Schematic diagram of the operation of a microchannel plate
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A microchannel plate (MCP) is a planar component used for detection of single particles (electrons, ions and neutrons) and low intensity impinging radiation (ultraviolet radiation and X-rays). It is closely related to an electron multiplier, as both intensify single particles or photons by the multiplication of electrons via secondary emission. However, because a microchannel plate detector has many separate channels, it can additionally provide spatial resolution.
A microchannel plate is a slab made from highly resistive material of typically 2 mm thickness with a regular array of tiny tubes or slots (microchannels) leading from one face to the opposite, densely distributed over the whole surface. The microchannels are typically approximately 10 micrometers in diameter (6 micrometer in high resolution MCPs) and spaced apart by approximately 15 micrometers; they are parallel to each other and often enter the plate at a small angle to the surface (~8° from normal).
At non-relativistic energies, single particles generally produce effects too small to enable their direct detection. The microchannel plate functions as a particle amplifier, turning a single impinging particle into a cloud of electrons. By applying a strong electric field across the MCP, each individual microchannel becomes a continuous-dynode electron multiplier.
A particle or photon that enters one of the channels through a small orifice is guaranteed to hit the wall of the channel, due to the channel being at an angle to the plate. The impact starts a cascade of electrons that propagates through the channel, amplifying the original signal by several orders of magnitude, depending on the electric field strength and the geometry of the microchannel plate. After the cascade, the microchannel takes time to recover (or recharge) before it can detect another signal.
The electrons exit the channels on the opposite side of the plate, where they are collected on an anode. Some anodes are designed to allow spatially resolved ion collection, producing an image of the particles or photons incident on the plate.
Although, in many cases, the collecting anode functions as the detecting element, the MCP itself can also be used as a detector. The discharging and recharging of the plate produced by the electron cascade, can be decoupled from the high voltage applied to the plate and measured, to directly produce a signal corresponding to a single particle or photon.
The gain of an MCP is very noisy, meaning that two identical particles detected in succession will often produce wildly different signal magnitudes. The temporal jitter resulting from the peak height variation can be removed, by using a constant fraction discriminator. Employed in this way, MCPs are capable of measuring particle arrival times with very high resolution, making them ideal detectors for mass spectrometers.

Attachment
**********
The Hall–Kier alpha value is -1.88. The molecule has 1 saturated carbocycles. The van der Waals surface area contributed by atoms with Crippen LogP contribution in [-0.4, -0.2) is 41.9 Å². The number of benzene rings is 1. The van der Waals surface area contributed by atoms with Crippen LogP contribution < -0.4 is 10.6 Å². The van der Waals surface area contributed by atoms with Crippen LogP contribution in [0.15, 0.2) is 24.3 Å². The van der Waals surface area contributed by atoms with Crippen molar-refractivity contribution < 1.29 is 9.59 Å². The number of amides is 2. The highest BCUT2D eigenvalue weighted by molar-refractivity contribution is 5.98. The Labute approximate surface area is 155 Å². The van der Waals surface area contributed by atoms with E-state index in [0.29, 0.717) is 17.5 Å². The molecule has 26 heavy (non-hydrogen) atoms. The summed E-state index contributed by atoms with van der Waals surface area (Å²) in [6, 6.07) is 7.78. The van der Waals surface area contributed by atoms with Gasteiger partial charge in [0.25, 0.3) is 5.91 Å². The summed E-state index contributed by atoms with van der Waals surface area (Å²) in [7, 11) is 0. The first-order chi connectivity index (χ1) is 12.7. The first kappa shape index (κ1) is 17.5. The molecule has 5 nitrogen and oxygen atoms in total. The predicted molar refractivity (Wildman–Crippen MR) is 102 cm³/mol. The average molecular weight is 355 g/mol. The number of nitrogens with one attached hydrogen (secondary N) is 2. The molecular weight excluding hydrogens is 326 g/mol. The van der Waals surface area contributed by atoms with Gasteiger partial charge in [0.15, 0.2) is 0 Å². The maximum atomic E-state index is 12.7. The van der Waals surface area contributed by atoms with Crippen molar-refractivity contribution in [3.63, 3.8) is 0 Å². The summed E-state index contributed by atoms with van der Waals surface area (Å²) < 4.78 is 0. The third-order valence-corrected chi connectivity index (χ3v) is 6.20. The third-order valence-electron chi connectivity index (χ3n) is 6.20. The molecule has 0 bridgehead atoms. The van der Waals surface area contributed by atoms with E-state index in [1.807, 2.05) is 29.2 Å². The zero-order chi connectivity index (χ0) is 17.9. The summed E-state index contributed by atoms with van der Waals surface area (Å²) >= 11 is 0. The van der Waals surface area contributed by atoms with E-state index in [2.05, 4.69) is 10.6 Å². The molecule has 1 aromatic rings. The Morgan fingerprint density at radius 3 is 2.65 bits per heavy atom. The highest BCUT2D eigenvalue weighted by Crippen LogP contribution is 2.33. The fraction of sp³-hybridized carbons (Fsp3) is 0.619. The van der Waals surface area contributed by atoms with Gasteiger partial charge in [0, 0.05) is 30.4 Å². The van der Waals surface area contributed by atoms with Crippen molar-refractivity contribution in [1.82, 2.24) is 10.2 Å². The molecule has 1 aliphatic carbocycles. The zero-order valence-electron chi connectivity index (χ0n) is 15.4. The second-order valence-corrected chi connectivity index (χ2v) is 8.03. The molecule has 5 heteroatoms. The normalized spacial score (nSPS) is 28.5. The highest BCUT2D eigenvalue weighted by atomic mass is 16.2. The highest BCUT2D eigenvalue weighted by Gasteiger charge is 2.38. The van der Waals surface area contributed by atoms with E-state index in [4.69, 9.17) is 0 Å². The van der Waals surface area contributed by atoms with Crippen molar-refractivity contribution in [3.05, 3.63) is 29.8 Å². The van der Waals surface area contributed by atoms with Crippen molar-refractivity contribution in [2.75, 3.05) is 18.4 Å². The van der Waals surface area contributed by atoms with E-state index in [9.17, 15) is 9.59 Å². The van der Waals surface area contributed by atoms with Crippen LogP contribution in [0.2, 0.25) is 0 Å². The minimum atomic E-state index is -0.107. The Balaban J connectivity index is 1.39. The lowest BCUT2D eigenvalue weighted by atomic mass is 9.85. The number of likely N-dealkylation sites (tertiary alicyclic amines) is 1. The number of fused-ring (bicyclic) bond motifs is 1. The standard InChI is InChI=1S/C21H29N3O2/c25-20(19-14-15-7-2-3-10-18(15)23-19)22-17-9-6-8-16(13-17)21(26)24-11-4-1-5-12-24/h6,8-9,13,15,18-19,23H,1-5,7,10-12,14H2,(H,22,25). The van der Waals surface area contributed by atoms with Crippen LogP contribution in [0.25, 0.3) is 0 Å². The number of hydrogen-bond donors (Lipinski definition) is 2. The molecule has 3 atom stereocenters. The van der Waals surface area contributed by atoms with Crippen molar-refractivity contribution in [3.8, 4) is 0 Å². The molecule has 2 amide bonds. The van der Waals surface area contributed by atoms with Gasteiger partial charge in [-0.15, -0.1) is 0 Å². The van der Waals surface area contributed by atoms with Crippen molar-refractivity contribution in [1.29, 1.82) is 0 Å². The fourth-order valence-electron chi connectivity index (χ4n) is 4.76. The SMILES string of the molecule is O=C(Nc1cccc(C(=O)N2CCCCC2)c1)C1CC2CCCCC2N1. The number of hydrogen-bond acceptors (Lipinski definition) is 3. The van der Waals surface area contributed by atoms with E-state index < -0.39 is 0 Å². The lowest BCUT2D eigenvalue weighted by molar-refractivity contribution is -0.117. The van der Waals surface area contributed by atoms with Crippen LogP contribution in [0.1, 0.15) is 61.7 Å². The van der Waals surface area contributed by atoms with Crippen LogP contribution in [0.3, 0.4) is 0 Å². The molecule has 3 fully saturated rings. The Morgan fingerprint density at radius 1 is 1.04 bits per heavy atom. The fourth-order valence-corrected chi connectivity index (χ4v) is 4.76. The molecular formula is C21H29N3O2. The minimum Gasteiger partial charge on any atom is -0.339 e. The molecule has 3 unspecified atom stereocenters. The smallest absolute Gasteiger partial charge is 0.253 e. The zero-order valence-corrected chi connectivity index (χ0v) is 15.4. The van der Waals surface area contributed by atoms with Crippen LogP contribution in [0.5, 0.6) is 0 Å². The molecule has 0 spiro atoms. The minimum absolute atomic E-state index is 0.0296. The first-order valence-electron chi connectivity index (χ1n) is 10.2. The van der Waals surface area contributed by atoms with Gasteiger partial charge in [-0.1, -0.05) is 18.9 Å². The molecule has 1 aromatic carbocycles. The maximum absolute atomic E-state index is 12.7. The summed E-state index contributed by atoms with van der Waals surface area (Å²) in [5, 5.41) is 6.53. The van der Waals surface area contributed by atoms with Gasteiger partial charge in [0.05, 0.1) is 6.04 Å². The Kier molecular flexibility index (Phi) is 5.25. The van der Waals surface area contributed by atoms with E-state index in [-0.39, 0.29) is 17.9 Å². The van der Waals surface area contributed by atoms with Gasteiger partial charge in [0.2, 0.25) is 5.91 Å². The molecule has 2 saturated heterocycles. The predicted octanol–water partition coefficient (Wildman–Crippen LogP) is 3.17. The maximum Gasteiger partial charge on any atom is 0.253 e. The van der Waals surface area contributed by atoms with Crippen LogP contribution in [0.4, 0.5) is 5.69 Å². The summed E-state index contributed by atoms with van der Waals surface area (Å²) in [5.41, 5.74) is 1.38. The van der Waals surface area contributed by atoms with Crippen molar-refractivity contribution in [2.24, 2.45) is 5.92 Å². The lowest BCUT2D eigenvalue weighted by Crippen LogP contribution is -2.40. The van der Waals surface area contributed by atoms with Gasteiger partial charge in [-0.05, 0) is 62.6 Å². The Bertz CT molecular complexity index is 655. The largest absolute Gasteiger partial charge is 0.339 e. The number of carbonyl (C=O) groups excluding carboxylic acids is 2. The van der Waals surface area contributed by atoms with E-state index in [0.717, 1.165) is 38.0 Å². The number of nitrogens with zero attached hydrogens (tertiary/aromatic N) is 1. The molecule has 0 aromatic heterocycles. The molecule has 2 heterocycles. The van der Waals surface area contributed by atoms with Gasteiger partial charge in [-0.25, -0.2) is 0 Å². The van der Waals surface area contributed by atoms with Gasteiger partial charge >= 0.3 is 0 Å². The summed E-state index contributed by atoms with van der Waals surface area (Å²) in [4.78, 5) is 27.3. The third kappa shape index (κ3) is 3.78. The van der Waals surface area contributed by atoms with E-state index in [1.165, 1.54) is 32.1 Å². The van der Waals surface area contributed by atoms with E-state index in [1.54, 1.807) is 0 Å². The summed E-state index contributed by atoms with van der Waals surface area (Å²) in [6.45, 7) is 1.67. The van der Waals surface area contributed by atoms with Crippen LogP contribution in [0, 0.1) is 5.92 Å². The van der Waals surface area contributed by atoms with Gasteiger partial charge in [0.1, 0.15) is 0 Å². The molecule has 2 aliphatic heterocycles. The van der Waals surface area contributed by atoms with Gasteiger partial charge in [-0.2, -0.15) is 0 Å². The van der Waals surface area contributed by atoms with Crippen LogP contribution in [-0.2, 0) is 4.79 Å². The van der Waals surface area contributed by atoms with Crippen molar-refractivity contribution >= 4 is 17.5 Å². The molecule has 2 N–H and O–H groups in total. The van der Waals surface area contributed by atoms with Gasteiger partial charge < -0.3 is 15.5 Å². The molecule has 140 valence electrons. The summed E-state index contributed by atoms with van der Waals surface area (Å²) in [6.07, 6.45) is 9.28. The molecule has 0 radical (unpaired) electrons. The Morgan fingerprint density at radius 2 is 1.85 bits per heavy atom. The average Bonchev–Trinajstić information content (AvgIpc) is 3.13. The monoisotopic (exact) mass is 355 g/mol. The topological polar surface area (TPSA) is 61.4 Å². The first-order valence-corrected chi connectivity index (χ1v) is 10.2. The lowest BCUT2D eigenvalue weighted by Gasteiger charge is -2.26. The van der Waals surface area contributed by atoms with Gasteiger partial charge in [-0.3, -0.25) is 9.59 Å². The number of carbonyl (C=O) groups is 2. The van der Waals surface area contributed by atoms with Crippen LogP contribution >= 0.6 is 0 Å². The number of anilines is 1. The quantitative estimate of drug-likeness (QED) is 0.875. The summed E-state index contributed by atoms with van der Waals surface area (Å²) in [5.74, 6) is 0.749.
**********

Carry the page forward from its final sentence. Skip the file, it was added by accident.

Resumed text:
Most modern MCP detectors consist of two microchannel plates with angled channels, rotated 180° from each other - producing a shallow chevron (v-like) shape. In a chevron MCP, the electrons that exit the first plate start the cascade in the next plate. The angle between the channels reduces ion feedback in the device, as well as producing significantly more gain at a given voltage, compared to a straight channel MCP. The two MCPs can either be pressed together to preserve spatial resolution, or have a small gap between them to spread the charge across multiple channels, which further increases the gain.
An external voltage divider is used to apply 100 volts to the acceleration optics (for electron detection), each MCP, the gap between the MCPs, the backside of the last MCP, and the collector (anode). The last voltage dictates the time of flight of the electrons and in this way, the pulse-width.
The anode is a 0.4 mm thick plate with an edge of 0.2 mm radius to avoid high field strengths. It is just large enough to cover the active area of the MCP, because the backside of the last MCP, and the anode, together act as a capacitor with 2 mm separation - and large capacitance slows down the signal. The positive charge in the MCP influences positive charge in the backside metalization. A hollow torus conducts this around the edge of the anode plate. A torus is the optimum compromise between low capacitance and short path and for similar reasons, usually no dielectric (Markor) is placed into this region. After a 90° turn of the torus it is possible to attach a large coaxial waveguide. A taper permits minimizing the radius so that an SMA connector can be used. To save space and make the impedance match less critical, the taper is often reduced to a small 45° cone on the backside of the anode plate.